More by ac­ci­dent than de­sign…

Pilot - - Preflight -

Well, pulling in great con­tent some­times does hap­pen this way — es­pe­cially when we en­joy such a fine set of con­trib­u­tors as we do. On this theme, I was go­ing to get my head down and start trawl­ing through yet an­other set of airspace change pro­pos­als (ACPS) — the com­bined RAF Brize Nor­ton/lon­donOx­ford one that is threat­en­ing to balls-up power fly­ing and glid­ing close to my own farm strip and across a huge swathe of cen­tral Eng­land — when colum­nist and LAA CEO Steve Slater kindly made avail­able the piece that ap­pears on p.12.

If you read noth­ing else in this edi­tion of Pilot, read Steve’s ar­ti­cle. It seems that in an ef­fort to grab as much airspace as pos­si­ble be­fore any bright light of scru­tiny is shone upon them, con­sul­tants and busi­nesses around the coun­try have gone into over­drive in sub­mit­ting to the CAA hastily pre­pared pro­pos­als that, if they are ac­cepted, pose the big­gest threat to pri­vate fly­ing and the free­dom to fly pri­vate air­craft we have seen in decades. I stress the word free­dom, be­cause it is the lack of this that dis­tin­guishes to­tal­i­tar­ian states. It is also the habit of to­tal­i­tar­ian au­thor­i­ties to in­vent trans­gres­sions to jus­tify oner­ous rules and leg­is­la­tion. In this case it is an un­holy al­liance of the mil­i­tary and, iron­i­cally, big GA busi­ness seek­ing to lay down the law — but the ef­fect is the same. And please: once you’ve read Steve’s ex­po­si­tion, file your ob­jec­tions to this ap­palling ACP now!

Re­turn­ing to the theme of ac­ci­dents, one happy one is that un­known to me colum­nist Pat Malone chose to write about Ger­man WWI ace Ernst Udet (p.32) as I was re­view­ing the new Stuka ‘man­ual’ from Haynes (‘Books & Gear’, p.58). Udet was revered in the USA for his aer­o­batic dis­plays and he was the model for The Great Waldo Pep­per’s ‘Ernst Kessler’ (by the way, that su­perb 1975 avi­a­tion movie is now avail­able from Ama­zon in its full HD glory). Udet was also in­fa­mous for be­ing the man who pro­moted the dive-bomber in Nazi Ger­many. Oh, but now we are back on to to­tal­i­tar­i­an­ism.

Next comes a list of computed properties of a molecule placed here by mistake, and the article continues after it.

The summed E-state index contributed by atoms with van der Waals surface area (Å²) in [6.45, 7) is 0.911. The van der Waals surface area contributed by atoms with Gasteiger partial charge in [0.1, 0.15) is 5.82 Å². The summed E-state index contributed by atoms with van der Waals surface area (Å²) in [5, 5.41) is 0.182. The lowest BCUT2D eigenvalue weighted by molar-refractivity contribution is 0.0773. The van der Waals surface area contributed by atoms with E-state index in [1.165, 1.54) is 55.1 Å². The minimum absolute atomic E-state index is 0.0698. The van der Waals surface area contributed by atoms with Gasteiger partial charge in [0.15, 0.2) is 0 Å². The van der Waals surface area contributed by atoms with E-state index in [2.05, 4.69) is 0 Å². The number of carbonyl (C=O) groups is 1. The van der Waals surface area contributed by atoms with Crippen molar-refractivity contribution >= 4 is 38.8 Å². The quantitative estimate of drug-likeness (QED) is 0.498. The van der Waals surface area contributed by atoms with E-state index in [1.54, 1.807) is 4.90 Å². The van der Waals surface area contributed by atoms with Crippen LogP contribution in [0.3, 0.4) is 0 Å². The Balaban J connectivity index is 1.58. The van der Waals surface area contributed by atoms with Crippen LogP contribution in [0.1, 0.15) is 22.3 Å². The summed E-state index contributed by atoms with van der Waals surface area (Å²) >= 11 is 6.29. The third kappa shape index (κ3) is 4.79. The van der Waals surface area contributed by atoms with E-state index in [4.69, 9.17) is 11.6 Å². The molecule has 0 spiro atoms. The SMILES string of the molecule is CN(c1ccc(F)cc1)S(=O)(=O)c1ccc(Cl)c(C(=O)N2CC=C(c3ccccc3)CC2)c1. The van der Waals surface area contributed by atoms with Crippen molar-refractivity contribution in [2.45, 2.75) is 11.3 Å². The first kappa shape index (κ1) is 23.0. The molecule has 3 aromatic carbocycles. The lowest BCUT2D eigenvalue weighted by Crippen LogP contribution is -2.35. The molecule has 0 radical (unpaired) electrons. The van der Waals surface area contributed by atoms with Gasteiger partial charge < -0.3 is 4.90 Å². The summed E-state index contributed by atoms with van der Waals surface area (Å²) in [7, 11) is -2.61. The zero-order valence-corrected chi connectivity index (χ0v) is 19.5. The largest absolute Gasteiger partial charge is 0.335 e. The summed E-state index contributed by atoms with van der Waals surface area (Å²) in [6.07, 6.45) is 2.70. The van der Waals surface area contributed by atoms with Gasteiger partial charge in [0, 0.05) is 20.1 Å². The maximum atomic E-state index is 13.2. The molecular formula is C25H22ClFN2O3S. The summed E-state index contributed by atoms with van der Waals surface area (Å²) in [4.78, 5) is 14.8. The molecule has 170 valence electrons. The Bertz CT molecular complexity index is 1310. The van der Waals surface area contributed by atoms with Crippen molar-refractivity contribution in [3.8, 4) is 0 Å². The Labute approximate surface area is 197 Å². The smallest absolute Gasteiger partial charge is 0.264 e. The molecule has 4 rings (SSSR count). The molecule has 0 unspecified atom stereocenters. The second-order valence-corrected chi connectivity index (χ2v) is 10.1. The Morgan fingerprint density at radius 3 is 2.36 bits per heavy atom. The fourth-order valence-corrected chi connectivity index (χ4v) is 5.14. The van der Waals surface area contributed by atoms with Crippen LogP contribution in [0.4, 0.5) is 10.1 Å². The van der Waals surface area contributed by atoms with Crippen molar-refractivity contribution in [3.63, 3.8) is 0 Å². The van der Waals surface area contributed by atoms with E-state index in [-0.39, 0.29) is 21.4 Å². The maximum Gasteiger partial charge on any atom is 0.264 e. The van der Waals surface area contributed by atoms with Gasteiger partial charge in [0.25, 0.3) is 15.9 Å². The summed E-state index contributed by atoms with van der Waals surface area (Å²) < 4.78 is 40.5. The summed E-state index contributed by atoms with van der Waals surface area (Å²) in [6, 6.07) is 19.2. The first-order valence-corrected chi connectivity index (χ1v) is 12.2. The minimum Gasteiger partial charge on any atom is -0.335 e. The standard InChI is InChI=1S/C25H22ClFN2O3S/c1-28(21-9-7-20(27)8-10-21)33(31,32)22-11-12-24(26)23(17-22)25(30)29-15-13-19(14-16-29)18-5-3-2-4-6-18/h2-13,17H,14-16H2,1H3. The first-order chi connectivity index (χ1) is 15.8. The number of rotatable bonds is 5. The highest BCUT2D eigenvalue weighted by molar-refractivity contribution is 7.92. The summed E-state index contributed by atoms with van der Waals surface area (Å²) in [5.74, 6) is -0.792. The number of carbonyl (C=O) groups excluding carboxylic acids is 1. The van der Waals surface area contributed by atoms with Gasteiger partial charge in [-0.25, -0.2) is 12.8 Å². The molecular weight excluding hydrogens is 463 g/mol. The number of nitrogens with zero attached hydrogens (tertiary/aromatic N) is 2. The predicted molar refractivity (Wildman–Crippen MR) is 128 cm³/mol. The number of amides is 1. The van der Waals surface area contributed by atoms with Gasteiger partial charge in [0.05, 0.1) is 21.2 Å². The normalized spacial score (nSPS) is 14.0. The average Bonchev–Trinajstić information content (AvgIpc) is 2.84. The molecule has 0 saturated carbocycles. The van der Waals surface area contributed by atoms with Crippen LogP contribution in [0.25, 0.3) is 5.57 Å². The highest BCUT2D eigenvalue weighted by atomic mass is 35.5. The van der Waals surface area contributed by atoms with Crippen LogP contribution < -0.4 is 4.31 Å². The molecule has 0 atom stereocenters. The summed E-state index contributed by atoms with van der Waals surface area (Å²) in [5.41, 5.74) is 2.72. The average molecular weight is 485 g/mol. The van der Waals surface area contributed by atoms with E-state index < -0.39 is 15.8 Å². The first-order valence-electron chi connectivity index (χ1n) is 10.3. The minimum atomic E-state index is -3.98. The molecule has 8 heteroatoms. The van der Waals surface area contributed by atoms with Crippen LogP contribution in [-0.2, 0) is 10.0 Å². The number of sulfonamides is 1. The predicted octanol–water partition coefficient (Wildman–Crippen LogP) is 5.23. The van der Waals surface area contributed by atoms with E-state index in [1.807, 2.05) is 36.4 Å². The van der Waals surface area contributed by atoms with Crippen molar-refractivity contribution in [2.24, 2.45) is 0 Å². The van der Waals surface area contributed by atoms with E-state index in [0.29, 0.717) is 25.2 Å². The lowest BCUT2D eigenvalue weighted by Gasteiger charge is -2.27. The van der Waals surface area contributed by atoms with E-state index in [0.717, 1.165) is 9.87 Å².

Talk­ing of which, the won­der­ful Luñák glider flight-tested by Dave Un­win (p.68) was built in Com­mu­nist Cze­choslo­vakia and con­ceived as a mil­i­tary trainer — but this should in no way de­tract from the ap­peal of what is a very pretty and ca­pa­ble air­craft, way more sporty than the av­er­age club aero­plane. Se­ri­ously peo­ple: you ought to give glid­ing a go!

Fi­nally, ex­pa­tri­ate Amer­i­can Gar­rett Fisher makes a re­turn to these pages to de­scribe his lat­est fly­ing ad­ven­tures in Spain (p.40). As you will see, while Gar­rett avoids any ac­ci­dent — an ex­pe­ri­enced moun­tain pilot, he takes a far more se­ri­ous ap­proach to his fly­ing than his tongue-incheek ac­count may sug­gest — he finds rather less sen­si­ble de­sign in the lo­cal rules and prac­tices than he’d like. How­ever, he does have fun, and that’s what we all ought to be pur­su­ing in our fly­ing. So time to shut down the com­puter and get aloft in the Cub… while I still can.

Philip White­man, Edi­tor

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